We cannot say, considering the strong presumption that counsel is competent, that the petitioner has raised a reasonable doubt concerning his counsel's effectiveness. The record does not reveal that more extended consultation would have disclosed anything pertinent to the case, and this being so, there is no inference of ineffectiveness from minimal consultation. Haddock v. State (1973), 260 Ind. 593, 298 N.E.2d 418; Daniels v. State (1974), Ind. App., 312 N.E.2d 890. There was one month between the time counsel was appointed and the time of petitioner's guilty plea, which does not indicate hurried and inadequate representation. Colvin v. State (1975), 262 Ind. 608, 321 N.E.2d 565. And finally, the record does not support the use of scare tactics. Only the petitioner testified and his testimony reveals merely that his attorney advised him that first degree murder carried the possible consequence of the death penalty. From the evidence presented we believe that the petitioner was adequately represented.

A plea of guilty is a conviction and, in order to be valid, must be freely and intelligently *642 entered. Mislik v. State (1915), 184 Ind. 72, 110 N.E. 551.[1] Petitioner claims that his plea was coerced by threats of the electric chair. This claim is not supported by the record, as was previously noted.

"We know of no case prior to Boykin (citation omitted), where a defendant represented by counsel, not shown to have been ineffective, was permitted to withdraw a guilty plea upon a claim that it was not knowingly and voluntarily made... . Therefore, upon the court's finding that the petitioner was represented by competent counsel, the voluntariness of his plea necessarily follows... ."

Colvin v. State (1975), 262 Ind. 608, 613, 321 N.E.2d 565, 567. There was no error in the trial court finding that petitioner's guilty plea was voluntarily entered.


The petitioner contends he did not waive his right to trial by jury. The relevant portion of the guilty plea proceeding is as follows:

Q. "Under our State Constitution you have a right to be tried by a Jury or you can be tried by this Court, which do you prefer?" A. "Here, I think." Q. "Do you want to be tried by a Jury?" A. "No, sir." Q. "In other words, you are willing to waive your right to a trial by Jury?" A. "Yes, sir."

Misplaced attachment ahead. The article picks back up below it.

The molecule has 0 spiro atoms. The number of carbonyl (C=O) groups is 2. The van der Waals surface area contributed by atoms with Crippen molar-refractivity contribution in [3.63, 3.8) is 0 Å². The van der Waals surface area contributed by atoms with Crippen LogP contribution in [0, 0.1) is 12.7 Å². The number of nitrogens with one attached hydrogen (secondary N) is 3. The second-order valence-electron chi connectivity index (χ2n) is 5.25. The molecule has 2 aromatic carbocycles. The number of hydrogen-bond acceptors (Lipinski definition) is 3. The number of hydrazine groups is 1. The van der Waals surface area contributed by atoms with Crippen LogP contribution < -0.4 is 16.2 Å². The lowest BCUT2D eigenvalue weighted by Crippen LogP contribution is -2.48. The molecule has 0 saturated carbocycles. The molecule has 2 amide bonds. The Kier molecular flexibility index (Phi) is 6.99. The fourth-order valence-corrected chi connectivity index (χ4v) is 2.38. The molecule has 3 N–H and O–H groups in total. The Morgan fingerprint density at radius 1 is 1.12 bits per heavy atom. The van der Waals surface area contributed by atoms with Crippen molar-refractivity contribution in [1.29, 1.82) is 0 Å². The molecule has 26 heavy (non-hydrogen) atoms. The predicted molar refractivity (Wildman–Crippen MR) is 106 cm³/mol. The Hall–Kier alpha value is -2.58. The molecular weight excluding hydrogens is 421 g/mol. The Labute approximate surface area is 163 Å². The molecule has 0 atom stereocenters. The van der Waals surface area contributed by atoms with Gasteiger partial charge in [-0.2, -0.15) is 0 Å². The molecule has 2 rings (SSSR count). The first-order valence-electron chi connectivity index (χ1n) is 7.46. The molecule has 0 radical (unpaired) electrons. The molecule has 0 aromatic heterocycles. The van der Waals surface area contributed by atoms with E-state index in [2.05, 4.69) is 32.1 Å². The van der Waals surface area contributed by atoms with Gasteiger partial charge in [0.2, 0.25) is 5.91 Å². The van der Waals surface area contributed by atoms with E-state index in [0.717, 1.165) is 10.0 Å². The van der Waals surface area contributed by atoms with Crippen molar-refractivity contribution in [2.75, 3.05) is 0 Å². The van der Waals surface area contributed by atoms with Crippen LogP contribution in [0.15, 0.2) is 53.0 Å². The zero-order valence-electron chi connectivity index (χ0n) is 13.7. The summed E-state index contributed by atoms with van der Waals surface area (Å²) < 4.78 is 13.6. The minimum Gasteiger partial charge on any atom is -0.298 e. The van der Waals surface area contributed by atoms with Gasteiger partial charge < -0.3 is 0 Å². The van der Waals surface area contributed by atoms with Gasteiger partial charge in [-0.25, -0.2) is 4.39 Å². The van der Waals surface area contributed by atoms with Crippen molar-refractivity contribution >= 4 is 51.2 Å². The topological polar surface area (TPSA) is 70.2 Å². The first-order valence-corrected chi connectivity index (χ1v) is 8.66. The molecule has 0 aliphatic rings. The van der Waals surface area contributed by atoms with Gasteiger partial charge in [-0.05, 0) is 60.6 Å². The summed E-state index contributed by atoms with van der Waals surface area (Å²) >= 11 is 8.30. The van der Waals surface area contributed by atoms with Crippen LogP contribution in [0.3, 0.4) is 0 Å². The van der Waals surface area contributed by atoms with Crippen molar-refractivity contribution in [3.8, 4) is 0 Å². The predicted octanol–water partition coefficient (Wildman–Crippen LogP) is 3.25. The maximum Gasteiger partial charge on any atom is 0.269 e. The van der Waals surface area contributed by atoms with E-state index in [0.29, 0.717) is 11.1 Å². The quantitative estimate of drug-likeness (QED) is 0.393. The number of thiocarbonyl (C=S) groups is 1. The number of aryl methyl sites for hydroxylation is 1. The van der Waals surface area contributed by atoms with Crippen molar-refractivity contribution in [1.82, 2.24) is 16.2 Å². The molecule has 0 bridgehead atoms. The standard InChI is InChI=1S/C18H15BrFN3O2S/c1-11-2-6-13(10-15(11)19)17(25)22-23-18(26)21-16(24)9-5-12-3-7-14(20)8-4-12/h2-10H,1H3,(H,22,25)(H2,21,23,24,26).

Although the petitioner makes one incomprehensible answer, the record adequately supports a finding that he waived his right to trial by jury.


Cleve Stenhouse sat as judge pro tem at petitioner's guilty plea hearing. In 1946 and 1949 the petitioner had been represented by Stenhouse. In 1963 the petitioner paid Stenhouse and recommended him to a friend for advice in a civil matter. Petitioner claims that it was error for Stenhouse to not disqualify himself for bias from petitioner's case.

Although he claims that he personally raised the matter before the judge, the record of the guilty plea proceeding reflects no such statement by the petitioner or his counsel. Neither does the record reveal any motion for disqualification. The petitioner, therefore, has not preserved this issue for review. Baker v. State (1974), 262 Ind. 543, 319 N.E.2d 344. Even were the issue preserved we cannot see that the judge would have been obliged to disqualify himself. The statute in question disqualifies a judge who has been "of counsel in the cause." Ind. Code ยง 35-1-25-2 (Burns 1975) [emphasis added.] And the former representation was indeed remote in time from the arraignment.

There was no error in petitioner's former counsel presiding over the case.

For all the foregoing reasons there was no trial error and the judgment should be affirmed.

Judgment affirmed.



[1] Petitioner's plea was accepted prior to the decision, Boykin v. Alabama (1969), 395 U.S. 238, 89 S. Ct. 1709, 23 L. Ed. 2d 274, which is not retroactive. Conley v. State, supra.